Ode to Impudence.

Two Odes. To Indolence, and To Impudence.

Andrew Erskine

The second of Andrew Erskine's companion poems is a mock ode in twelve stanzas. The Ode to impudence is, of course, an impudent ode, not least in the Scottish poet's snigger at the Irish: "And ancient legends say, | Soon as their young race see the day, | That plung'd in Shannon's wond'rous stream, | They strait become insensible of Shame" p. 15. Perhaps the use of this variation of the Spenserian stanza pattern (ababccdD) is taken from Gray's Hymn to Adversity. The two odes were anonymously published.

Critical Review: "The address to Impudence is not inferior to the other in poetical description, and abounds with humour as well as invention. The genealogy of the power is well conceived" 13 (May 1762) 443.

John Langhorne: "In the Ode to Impudence the Author describes the power and influence of that Goddess as particularly prevalent in the kingdom of Ireland, and descants on the wondrous efficacy of the River Shannon, in bronzing the brow of Modesty. But notwithstanding his cruel raillery on the poor Hibernians, we are inclined to believe that he is a native of the same soil; for surely none but an Irishman could have wrote the following line: 'And they were wise before their beards had hairs.' Our Poet himself, perhaps, has been actually plunged in the Shannon, though he affects to wish for it; at least here is strong presumptive evidence: Were there no Impudence in the world, says he, then 'Each with his real merit would appear, | And MY WELL-POLISH'D LINES WOULD CHARM EACH FEELING EAR'" Monthly Review 26 (June 1762) 473-74.

A different Ode to Impudence was published in the Weekly Magazine or Edinburgh Amusement 20 (10 June 1773) 337.

1. 1.
Hail Heav'n-sprung Impudence, by Mars begot
On lovely Venus, in that fatal hour,
When by black Vulcan's fraudful plot,
The net unseen hung o'er each raptur'd pow'r:
While leaving all their bright abodes,
Met the full synod of the Gods,
And all with envy view'd the melting sight,
And wish'd to be involv'd in such an amorous plight.

I. 2.
Hence to the warlike soldier's stately port,
And to the courtesan's full staring eye,
Thou fondly frequent dost resort,
There, there we best thy genuine force descry:
And oft in print thou dost appear,
With counsel for the statesman's ear,
How best the helm of government to guide,
And how to swell more high Corruption's foaming tide.

I. 3.
But chief to one exalted clime,
Thro' all the long records of time,
We find thou didst dispense,
With ever nobly liberal hand,
O'er all the happy happy land,
The generous gift of boundless confidence:
And ancient legends say,
Soon as their young race see the day,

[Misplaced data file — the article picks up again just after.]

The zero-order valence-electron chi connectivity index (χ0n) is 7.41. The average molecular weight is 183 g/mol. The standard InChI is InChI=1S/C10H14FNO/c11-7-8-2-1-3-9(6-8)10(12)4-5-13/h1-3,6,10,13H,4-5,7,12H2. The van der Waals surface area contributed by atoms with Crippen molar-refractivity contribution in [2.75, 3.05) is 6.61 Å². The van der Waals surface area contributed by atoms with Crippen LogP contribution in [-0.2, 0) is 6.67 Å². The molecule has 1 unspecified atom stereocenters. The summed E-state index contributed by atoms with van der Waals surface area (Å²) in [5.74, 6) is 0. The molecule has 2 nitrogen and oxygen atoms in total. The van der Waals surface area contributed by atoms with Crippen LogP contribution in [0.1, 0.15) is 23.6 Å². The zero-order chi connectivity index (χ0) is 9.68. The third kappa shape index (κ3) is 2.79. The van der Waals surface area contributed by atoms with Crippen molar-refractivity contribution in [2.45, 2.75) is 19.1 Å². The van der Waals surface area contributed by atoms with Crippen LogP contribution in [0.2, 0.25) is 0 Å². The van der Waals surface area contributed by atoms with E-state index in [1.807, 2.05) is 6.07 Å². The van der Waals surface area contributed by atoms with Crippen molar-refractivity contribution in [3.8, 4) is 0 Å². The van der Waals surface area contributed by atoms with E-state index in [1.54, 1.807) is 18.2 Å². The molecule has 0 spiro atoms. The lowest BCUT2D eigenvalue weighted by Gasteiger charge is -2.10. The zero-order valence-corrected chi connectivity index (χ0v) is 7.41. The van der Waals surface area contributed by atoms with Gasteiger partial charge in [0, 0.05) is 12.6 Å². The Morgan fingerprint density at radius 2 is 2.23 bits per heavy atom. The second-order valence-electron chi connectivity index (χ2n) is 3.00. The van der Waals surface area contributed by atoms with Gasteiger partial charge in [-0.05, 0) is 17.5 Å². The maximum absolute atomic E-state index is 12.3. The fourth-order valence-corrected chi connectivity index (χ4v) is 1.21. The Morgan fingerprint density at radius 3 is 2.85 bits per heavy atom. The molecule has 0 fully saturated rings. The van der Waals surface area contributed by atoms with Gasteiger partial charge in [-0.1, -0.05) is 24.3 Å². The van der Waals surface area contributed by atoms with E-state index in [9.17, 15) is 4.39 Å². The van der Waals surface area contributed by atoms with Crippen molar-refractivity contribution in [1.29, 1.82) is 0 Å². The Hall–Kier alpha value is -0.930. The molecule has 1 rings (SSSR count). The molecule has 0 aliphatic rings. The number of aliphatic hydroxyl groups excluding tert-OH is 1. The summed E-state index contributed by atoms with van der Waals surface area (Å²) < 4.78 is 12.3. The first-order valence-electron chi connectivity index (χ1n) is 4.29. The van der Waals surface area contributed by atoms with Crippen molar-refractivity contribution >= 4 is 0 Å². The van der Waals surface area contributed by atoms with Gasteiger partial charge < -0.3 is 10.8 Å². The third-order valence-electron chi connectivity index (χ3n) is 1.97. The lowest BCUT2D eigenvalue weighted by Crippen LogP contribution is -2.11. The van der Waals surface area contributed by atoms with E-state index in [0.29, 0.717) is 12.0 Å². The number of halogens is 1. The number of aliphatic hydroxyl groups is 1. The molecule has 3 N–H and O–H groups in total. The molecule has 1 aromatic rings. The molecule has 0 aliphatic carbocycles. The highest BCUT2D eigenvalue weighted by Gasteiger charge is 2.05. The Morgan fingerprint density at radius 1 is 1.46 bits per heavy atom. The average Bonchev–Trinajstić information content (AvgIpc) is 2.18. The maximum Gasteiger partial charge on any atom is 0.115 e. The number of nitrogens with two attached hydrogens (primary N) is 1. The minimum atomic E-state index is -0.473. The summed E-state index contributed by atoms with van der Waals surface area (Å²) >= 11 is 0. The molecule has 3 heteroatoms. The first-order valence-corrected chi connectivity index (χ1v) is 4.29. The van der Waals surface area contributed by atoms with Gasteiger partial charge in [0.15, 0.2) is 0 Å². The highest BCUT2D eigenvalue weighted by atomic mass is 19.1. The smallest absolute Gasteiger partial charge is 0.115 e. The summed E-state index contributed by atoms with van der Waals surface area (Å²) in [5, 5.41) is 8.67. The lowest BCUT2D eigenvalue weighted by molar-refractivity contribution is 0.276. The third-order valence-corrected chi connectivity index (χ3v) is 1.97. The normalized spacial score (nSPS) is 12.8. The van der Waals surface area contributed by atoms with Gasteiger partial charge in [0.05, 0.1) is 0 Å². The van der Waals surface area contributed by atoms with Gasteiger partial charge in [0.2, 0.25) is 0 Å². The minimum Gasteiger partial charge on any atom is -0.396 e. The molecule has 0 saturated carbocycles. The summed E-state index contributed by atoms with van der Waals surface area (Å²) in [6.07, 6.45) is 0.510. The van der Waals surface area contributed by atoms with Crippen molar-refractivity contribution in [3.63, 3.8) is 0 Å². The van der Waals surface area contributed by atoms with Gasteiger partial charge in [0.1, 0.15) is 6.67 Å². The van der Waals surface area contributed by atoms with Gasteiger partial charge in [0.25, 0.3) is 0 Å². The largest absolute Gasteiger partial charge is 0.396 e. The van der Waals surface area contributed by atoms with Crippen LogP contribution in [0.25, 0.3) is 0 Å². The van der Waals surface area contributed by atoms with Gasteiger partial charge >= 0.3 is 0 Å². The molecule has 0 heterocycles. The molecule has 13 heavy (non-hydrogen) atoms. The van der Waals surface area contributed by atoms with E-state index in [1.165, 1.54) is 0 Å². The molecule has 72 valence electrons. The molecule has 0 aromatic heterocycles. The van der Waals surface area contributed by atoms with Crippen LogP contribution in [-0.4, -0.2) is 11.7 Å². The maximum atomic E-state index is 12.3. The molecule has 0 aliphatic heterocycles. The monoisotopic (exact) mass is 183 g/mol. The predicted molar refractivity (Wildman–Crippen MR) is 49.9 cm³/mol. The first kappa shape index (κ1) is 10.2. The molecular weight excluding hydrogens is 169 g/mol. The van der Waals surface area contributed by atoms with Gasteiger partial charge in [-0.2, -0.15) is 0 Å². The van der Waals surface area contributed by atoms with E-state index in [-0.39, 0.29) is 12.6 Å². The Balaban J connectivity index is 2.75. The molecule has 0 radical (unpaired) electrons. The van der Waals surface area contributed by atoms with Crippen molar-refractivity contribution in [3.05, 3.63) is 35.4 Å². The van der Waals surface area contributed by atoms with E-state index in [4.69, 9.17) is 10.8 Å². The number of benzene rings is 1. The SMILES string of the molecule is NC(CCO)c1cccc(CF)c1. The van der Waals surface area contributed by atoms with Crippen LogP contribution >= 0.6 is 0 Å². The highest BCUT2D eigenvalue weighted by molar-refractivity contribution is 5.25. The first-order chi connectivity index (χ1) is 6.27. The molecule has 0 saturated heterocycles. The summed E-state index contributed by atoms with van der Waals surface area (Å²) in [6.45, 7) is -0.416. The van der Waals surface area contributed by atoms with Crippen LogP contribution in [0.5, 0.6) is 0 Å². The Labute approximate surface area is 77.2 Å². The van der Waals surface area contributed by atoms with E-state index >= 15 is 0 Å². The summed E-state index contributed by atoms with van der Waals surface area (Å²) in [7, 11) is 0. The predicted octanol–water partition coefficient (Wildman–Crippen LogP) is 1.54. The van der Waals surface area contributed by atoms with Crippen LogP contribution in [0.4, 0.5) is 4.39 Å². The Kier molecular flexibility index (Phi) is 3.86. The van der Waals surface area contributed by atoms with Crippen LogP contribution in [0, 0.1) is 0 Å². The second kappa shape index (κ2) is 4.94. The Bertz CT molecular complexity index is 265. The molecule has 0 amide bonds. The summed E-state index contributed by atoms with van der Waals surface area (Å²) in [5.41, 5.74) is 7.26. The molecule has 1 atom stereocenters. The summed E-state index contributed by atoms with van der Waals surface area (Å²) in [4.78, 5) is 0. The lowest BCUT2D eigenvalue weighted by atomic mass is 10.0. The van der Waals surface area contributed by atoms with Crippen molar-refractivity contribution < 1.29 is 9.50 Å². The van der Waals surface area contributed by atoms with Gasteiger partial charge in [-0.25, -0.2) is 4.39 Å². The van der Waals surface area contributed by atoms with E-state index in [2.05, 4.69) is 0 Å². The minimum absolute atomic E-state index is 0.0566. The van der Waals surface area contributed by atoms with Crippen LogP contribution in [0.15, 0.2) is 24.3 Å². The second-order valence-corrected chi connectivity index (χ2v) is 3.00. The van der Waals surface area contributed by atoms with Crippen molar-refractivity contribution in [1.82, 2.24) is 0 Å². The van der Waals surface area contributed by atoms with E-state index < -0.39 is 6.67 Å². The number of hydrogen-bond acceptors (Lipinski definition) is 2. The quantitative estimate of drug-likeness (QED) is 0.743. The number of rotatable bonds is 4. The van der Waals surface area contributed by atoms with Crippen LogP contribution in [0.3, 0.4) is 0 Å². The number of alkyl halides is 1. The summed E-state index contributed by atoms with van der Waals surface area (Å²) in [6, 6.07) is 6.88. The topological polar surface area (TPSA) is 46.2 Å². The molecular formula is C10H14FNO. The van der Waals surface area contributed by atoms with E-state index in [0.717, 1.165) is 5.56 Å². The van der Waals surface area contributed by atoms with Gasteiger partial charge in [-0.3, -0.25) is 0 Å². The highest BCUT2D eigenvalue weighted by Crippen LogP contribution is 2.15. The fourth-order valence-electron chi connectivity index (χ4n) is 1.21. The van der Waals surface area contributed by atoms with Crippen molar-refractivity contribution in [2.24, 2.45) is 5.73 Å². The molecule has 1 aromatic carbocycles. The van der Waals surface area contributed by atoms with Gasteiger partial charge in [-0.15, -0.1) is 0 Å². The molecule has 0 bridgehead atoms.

That plung'd in Shannon's wond'rous stream,
They strait become insensible of Shame.

II. 1.
Ah! where is he that would not fondly chuse
Oft to be dipt within that sacred flood,
And there with eager haste to lose
Th' emotions wild that fire the glowing blood,
The downcast glances of the eyes,
The blushes deep that sudden rise,
With all that agitates the human race,
With feelings quickly keen when o'er them hangs Disgrace.

II. 2.
Had I the mighty pow'r to mount and soar,
On wand'ring plume thro' all the laughing sky,
I'd waft me to that river's shore,
And o'er the beauteous rolling current fly;
And oft I'd skim the liquid verge,
And oft I'd sink and oft emerge,
And still my brow so oft abash'd I'd lave,
Till Modesty was drown'd deep in the closing wave.

II. 3.
Eas'd of that still-intruding guest,
That cruel joy-dispelling pest,
How freely would I scorn
The base, the self-applauding train,
For ever weak, for ever vain,
That to their own praise wind the sounding horn;
And by kind Nature blest,
With arrogance above the rest,
Boast that all wit, all sense is theirs,
And they were wise before their beards had hairs.

III. 1.
Ev'n Wisdom's precious self with look demure,
Might turn for years the page of Science o'er,
Might boast her classic fountains pure,
And bid the world admire the sacred store;
But yet if not upheld by thee,
How very weak the vaunt would be;
Unless by thy undaunted look inspir'd,
Vain might she strive to mount the height she had aspir'd.

III. 2.
Shall still despis'd the sons of Merit pine,
Low sunk in dark Obscurity's deep vale;
Must Genius still to woe resign,
And will not Greatness hear her moving tale,
Unless with Impudence allied,
He throws his bashful chains aside,
And lost to Modesty transmits to Fame,
Embalm'd with venal praise some high-detested name.

III. 3.
Yet hard the struggle to expell
The seeds of Shame when rooted well,
And Diffidence resign;
For if your voice or look betray,
You cannot force it quite away,
By Heav'n you'll envy him who digs the mine:
Still in confusion lost,
You'll shun the ever treacherous coast,
Nor hoist the bold advent'rous sail,
Lest Impudence refuse the welcome gale.

IV. 1.
Were she at once to lose her glorious pow'r,
How very low would shoals of mortals sink,
Ev'n some that now the highest tow'r,
Would almost into very nothing shrink;
The land would be with fools o'erspread,
Dulness the sagest would invade,
Each with his real merit would appear,
And my well-polish'd lines would charm each feeling ear.

IV. 2.
Then meek-ey'd Modesty might grace the earth,
With Diffidence retiring from the view,
Two angels of celestial birth,
Of beauteous form, and glowing rosy hue;
Where'er the lovely cherubs rov'd,
Their blushing charms would be approv'd;
Chear'd by their light would ev'ry virtue shine,
With flame unborrow'd all, with radiance all divine.

IV. 3.
Farewell alas to thoughts like these,
Weak fool, to think that they could please,
That they could fire the soul:
Then come, kind Impudence, to all,
No more let Bashfulness enthrall,
And o'er the face warm burning blushes roll:
But case us all in brass,
Hence shall this age each age surpass,
And truly be the brazen nam'd,
Hence Albion as Hibernia shall be fam'd.

[pp. 13-19]